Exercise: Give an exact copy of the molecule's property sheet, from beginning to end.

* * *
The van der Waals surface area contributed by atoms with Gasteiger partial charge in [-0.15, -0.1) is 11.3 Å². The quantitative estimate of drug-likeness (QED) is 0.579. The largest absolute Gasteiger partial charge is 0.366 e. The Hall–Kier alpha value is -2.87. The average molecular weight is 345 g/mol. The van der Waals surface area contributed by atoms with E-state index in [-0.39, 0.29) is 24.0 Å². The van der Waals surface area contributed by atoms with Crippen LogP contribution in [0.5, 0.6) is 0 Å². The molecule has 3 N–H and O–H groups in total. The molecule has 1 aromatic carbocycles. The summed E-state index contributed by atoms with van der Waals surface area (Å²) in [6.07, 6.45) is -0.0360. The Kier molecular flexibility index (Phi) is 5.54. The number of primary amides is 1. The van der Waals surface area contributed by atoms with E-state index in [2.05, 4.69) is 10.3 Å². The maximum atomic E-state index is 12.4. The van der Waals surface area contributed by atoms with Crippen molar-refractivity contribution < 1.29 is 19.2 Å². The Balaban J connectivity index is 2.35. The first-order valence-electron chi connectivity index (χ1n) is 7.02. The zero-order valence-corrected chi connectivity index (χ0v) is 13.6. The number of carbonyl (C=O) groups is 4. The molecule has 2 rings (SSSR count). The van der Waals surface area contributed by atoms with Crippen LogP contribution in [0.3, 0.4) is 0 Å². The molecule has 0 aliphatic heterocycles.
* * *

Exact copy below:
The van der Waals surface area contributed by atoms with Gasteiger partial charge in [-0.15, -0.1) is 11.3 Å². The quantitative estimate of drug-likeness (QED) is 0.579. The largest absolute Gasteiger partial charge is 0.366 e. The Hall–Kier alpha value is -2.87. The average molecular weight is 345 g/mol. The van der Waals surface area contributed by atoms with E-state index in [-0.39, 0.29) is 24.0 Å². The van der Waals surface area contributed by atoms with Crippen LogP contribution in [0.5, 0.6) is 0 Å². The molecule has 3 N–H and O–H groups in total. The molecule has 1 aromatic carbocycles. The summed E-state index contributed by atoms with van der Waals surface area (Å²) in [6.07, 6.45) is -0.0360. The Kier molecular flexibility index (Phi) is 5.54. The number of primary amides is 1. The van der Waals surface area contributed by atoms with E-state index in [2.05, 4.69) is 10.3 Å². The maximum atomic E-state index is 12.4. The van der Waals surface area contributed by atoms with Crippen molar-refractivity contribution < 1.29 is 19.2 Å². The Balaban J connectivity index is 2.35. The first-order valence-electron chi connectivity index (χ1n) is 7.02. The zero-order valence-corrected chi connectivity index (χ0v) is 13.6. The number of carbonyl (C=O) groups is 4. The molecule has 2 rings (SSSR count). The van der Waals surface area contributed by atoms with Crippen LogP contribution in [0.3, 0.4) is 0 Å². The molecule has 0 aliphatic heterocycles.